Richard Graham is a member of the Exiting the EU Select Committee, and is MP for Gloucester.
While there’s a slight pause in the Government’s tortuous efforts eventually to get a Withdrawal Agreement Bill successfully through Parliament, l want all parliamentarian colleagues to stand back and consider lessons from an earlier argument about who had control: our own seventeen century civil war – or Brexit with Muskets. Let me offer ten.
The first is a general one. The arguments that led to the (wrongly called) English Civil Wars began in the 1630s with a few legally minded parliamentarians protesting about the King raising revenue through taxes without Parliament’s approval. They were right to do so. But history shows that moderates advocating incremental constitutional reform are invariably swept aside for a more radical agenda, especially if the other side shows little flexibility in its response. Voters who wrote not long ago that they wanted to bring back control to Parliament now write that parliamentarians should be implementing No Deal because that was what they voted for.
Second, ‘events’. When Parliament later seized control of the Navy and of Trained Bands, that triggered the King to raise his standard – which led to war. Even though no-one explicitly advocated it, least of all voted for it. It just happened. No Deal could still just happen.
The third lesson is about mission creep. The parliamentary campaign theme of 1643 was ‘For King and Parliament’. Not a single MP then advocated abolishing either the monarchy or the Lords, still less creating a republic – let alone a dictatorship whose fiat was implemented by regional generals, with the Commons three times dismissed altogether. But so it came to be. ‘Bringing back control to Parliament’ has already led to a request from one parliamentarian for the Queen to prorogue Parliament.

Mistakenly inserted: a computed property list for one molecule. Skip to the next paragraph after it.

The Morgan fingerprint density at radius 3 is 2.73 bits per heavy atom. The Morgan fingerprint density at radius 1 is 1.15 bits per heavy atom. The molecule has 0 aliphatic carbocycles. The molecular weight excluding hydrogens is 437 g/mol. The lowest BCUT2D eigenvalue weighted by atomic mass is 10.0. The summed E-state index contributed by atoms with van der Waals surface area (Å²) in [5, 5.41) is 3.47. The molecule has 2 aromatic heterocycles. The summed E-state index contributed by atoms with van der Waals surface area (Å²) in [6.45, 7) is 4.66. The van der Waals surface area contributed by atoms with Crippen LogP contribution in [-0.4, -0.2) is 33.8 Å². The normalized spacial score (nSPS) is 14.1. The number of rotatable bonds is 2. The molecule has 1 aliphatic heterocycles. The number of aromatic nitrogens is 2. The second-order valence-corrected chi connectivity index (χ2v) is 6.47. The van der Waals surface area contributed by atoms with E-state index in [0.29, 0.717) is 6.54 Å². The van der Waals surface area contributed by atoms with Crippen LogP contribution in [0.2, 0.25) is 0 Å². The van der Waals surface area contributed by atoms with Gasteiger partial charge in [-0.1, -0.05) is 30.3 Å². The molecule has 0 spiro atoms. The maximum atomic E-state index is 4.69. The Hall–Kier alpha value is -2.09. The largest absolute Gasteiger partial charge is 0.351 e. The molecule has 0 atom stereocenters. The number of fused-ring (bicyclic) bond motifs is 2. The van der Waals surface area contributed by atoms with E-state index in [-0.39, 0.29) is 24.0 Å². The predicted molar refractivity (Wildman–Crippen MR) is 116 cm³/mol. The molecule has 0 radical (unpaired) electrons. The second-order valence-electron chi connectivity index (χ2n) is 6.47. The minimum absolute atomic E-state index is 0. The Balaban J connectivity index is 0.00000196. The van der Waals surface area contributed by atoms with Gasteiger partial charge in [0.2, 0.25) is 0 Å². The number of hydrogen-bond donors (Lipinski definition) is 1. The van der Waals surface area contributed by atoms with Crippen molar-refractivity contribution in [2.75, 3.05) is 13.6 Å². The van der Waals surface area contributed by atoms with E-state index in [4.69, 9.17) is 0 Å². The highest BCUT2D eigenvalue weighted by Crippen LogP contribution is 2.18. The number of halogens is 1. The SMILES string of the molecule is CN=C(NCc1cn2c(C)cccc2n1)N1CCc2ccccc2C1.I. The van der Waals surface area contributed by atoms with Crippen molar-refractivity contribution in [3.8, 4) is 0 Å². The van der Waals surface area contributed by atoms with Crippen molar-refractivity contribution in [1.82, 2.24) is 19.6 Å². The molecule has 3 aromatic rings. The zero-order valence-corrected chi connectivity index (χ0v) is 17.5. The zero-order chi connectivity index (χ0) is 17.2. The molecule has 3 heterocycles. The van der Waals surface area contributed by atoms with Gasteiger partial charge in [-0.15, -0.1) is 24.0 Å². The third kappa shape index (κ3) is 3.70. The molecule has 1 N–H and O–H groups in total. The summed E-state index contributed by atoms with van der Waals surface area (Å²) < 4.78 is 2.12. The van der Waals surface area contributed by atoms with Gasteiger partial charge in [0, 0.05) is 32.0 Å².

Which leads to the fourth lesson. If initial campaign goals were forgotten in a blizzard of mission creep, with huge and unintended consequences, where were the men of reason to prevent that? Squeezed out, marginalised and above all polarised by events. When an army knocked on your city walls, any thoughts of a third way were quickly succeeded by the need to survive: to welcome or turn away – which was least worst? Thereafter, you were labelled. If you voted Remain, but accept that the referendum was a non-negotiable result to be implemented, as I do, you will probably not be trusted by either side: you risk being labelled both a traitor and a disaster.
There is polarisation and conflict in the fifth lesson: obscure strategy. Those who backed Parliament distrusted an overmighty King and wanted more control by Parliament. But they didn’t know how to achieve that end if the King himself wouldn’t concede. Once the goal was to defeat the King on the battlefield, the Parliamentarians lost control of events to military leaders, and to the army itself. Votes of no confidence are high risk.
The sixth lesson is the failure of war (or of referenda) to solve closely contested issues. The long First Civil War solved nothing. And neither negotiations (1646-8), during which first the Scots and then the Army had possession of the King, nor the Second Civil War of 1648 – even more divisive, even more bloody – were any more successful. The precedents for a second referendum are not good at all.